Carlyle A. Thayer, C3S Paper No. 2059
Recently, China has put forth a two-channel initiative, or two-orbit approach, tohandle South China Sea disputes. However, China has not yet clarified this new approach. On the one hand, China states it will negotiate with each of the ASEAN members that has sovereignty disputes in the South China Sea (Spratly Islands). On the other hand, China states it will negotiate with the whole ASEAN, but excluding state members that do not have disputes with China.
How do you assess this new Chinese approach? What are the views and attitudes of countries of countries both in and outside the region? In particular, what are the views of ASEAN members that have direct interests in the South China Sea. What are the views of non-Southeast Asian states that have interests in the South China Sea?
How should Vietnam respond to the Chinese initiative and to the viewpoints and attitudes adopted by other countries?
ANSWER: There has been no apparent change in China’s long standing policy that sovereignty disputes must be settled bilaterally between the countries concerned. At the same time China is willing to enter consultations – not negotiations – with ASEAN to discuss how to implement the cooperative programs outlined in the 2002 Declaration on Conduct of Parties in the South China Sea (DOC). China has also been willing to enter into consultations with all the ASEAN states on a Code of Conduct in the South China Sea. But China insists that the DOC be implemented first and that progress on the COC must be by consensus. China has not tried to exclude non claimant states from these discussions. There has been a move in ASEAN for the claimant states to meet and discuss a common position on a COC and then discuss this with the other ASEAN states. Brunei has declined to attend the two meetings of the claimant states (Malaysia, Philippines and Vietnam) that have been held.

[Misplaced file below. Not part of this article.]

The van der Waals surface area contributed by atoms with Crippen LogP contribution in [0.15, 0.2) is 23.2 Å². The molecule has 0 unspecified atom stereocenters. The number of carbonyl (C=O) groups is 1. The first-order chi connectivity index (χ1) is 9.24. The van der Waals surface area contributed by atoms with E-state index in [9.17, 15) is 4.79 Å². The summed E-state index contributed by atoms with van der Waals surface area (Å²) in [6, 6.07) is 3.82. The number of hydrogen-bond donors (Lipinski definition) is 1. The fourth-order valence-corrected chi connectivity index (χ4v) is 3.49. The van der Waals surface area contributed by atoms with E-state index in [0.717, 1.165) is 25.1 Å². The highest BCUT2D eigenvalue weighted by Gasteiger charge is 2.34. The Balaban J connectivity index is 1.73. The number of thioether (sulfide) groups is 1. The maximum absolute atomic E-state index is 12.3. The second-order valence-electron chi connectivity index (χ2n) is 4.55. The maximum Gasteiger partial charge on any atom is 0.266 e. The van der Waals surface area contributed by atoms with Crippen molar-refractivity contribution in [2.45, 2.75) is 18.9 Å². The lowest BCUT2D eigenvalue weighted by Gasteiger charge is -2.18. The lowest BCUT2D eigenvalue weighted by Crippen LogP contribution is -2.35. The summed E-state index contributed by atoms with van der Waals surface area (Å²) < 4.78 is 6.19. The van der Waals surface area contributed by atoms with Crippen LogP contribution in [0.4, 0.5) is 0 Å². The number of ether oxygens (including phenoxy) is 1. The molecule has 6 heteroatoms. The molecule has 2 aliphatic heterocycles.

ASEAN foreign ministers and government leaders have reiterated their support for an early conclusion of a Code of Conduct and Thailand, as country-ordinator, has tried to increase the number of working level meetings with China this year before Thayer Consultancy ABN # 65 648 097 123 2 its mandate as country co-ordinator expires.ASEAN Dialogue Partners – the United States, Japan, Australia, EU, India, support ASEAN’s position.
At the moment China is playing down disputes in the South China Sea so as not to interfere with its hosting of the ASEAN Summit. Suggested citation: Carlyle A. Thayer, “China’s Two-Channel Approach to South China Sea Disputes,” Thayer Consultancy Background Brief, October 7, 2014.
All background briefs are posted on Scribd.com (search for Thayer). Thayer Consultancy provides political analysis of current regional security issues and other research support to selected clients. Thayer Consultancy was officially registered as a small business in Australia in 2002.
(Article reprinted with the permission of the author Carlyle A. Thayer, Emeritus Professor,The University of New South Wales at the Australian Defence Force Academy, Canberra email: Carlthayer@webone.com.au)